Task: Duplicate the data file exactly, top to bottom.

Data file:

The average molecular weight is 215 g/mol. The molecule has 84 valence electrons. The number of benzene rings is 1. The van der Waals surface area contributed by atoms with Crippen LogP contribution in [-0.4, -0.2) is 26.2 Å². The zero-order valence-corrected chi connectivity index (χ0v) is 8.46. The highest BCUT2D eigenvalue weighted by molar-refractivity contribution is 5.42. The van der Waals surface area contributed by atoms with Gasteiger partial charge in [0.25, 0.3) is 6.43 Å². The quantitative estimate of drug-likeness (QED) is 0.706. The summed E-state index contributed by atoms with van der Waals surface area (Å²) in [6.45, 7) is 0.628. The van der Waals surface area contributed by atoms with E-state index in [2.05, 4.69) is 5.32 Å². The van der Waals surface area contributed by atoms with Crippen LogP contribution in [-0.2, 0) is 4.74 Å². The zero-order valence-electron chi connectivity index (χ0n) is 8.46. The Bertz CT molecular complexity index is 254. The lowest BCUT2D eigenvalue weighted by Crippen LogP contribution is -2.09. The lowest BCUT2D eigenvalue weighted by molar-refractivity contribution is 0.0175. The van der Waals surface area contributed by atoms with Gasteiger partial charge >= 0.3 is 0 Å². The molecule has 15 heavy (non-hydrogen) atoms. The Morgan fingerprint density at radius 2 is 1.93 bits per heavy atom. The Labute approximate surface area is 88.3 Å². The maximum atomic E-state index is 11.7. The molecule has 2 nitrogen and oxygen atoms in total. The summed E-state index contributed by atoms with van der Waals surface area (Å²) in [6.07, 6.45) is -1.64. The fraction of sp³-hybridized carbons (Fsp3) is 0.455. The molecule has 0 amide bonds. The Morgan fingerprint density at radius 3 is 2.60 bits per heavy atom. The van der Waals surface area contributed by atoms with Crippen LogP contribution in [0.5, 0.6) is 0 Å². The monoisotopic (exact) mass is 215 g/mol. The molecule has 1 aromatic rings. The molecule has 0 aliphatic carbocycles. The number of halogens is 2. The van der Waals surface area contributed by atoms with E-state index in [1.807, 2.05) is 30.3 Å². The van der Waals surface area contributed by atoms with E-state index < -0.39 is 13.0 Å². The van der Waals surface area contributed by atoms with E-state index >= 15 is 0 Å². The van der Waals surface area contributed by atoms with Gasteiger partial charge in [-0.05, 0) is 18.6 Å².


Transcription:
The average molecular weight is 215 g/mol. The molecule has 84 valence electrons. The number of benzene rings is 1. The van der Waals surface area contributed by atoms with Crippen LogP contribution in [-0.4, -0.2) is 26.2 Å². The zero-order valence-corrected chi connectivity index (χ0v) is 8.46. The highest BCUT2D eigenvalue weighted by molar-refractivity contribution is 5.42. The van der Waals surface area contributed by atoms with Gasteiger partial charge in [0.25, 0.3) is 6.43 Å². The quantitative estimate of drug-likeness (QED) is 0.706. The summed E-state index contributed by atoms with van der Waals surface area (Å²) in [6.45, 7) is 0.628. The van der Waals surface area contributed by atoms with E-state index in [2.05, 4.69) is 5.32 Å². The van der Waals surface area contributed by atoms with Crippen LogP contribution in [-0.2, 0) is 4.74 Å². The zero-order valence-electron chi connectivity index (χ0n) is 8.46. The Bertz CT molecular complexity index is 254. The lowest BCUT2D eigenvalue weighted by Crippen LogP contribution is -2.09. The lowest BCUT2D eigenvalue weighted by molar-refractivity contribution is 0.0175. The van der Waals surface area contributed by atoms with Gasteiger partial charge >= 0.3 is 0 Å². The molecule has 15 heavy (non-hydrogen) atoms. The Morgan fingerprint density at radius 2 is 1.93 bits per heavy atom. The Labute approximate surface area is 88.3 Å². The maximum atomic E-state index is 11.7. The molecule has 2 nitrogen and oxygen atoms in total. The summed E-state index contributed by atoms with van der Waals surface area (Å²) in [6.07, 6.45) is -1.64. The fraction of sp³-hybridized carbons (Fsp3) is 0.455. The molecule has 0 amide bonds. The Morgan fingerprint density at radius 3 is 2.60 bits per heavy atom. The van der Waals surface area contributed by atoms with Crippen LogP contribution in [0.5, 0.6) is 0 Å². The monoisotopic (exact) mass is 215 g/mol. The molecule has 1 aromatic rings. The molecule has 0 aliphatic carbocycles. The number of halogens is 2. The van der Waals surface area contributed by atoms with E-state index in [1.807, 2.05) is 30.3 Å². The van der Waals surface area contributed by atoms with E-state index < -0.39 is 13.0 Å². The van der Waals surface area contributed by atoms with E-state index >= 15 is 0 Å². The van der Waals surface area contributed by atoms with Gasteiger partial charge in [-0.05, 0) is 18.6 Å².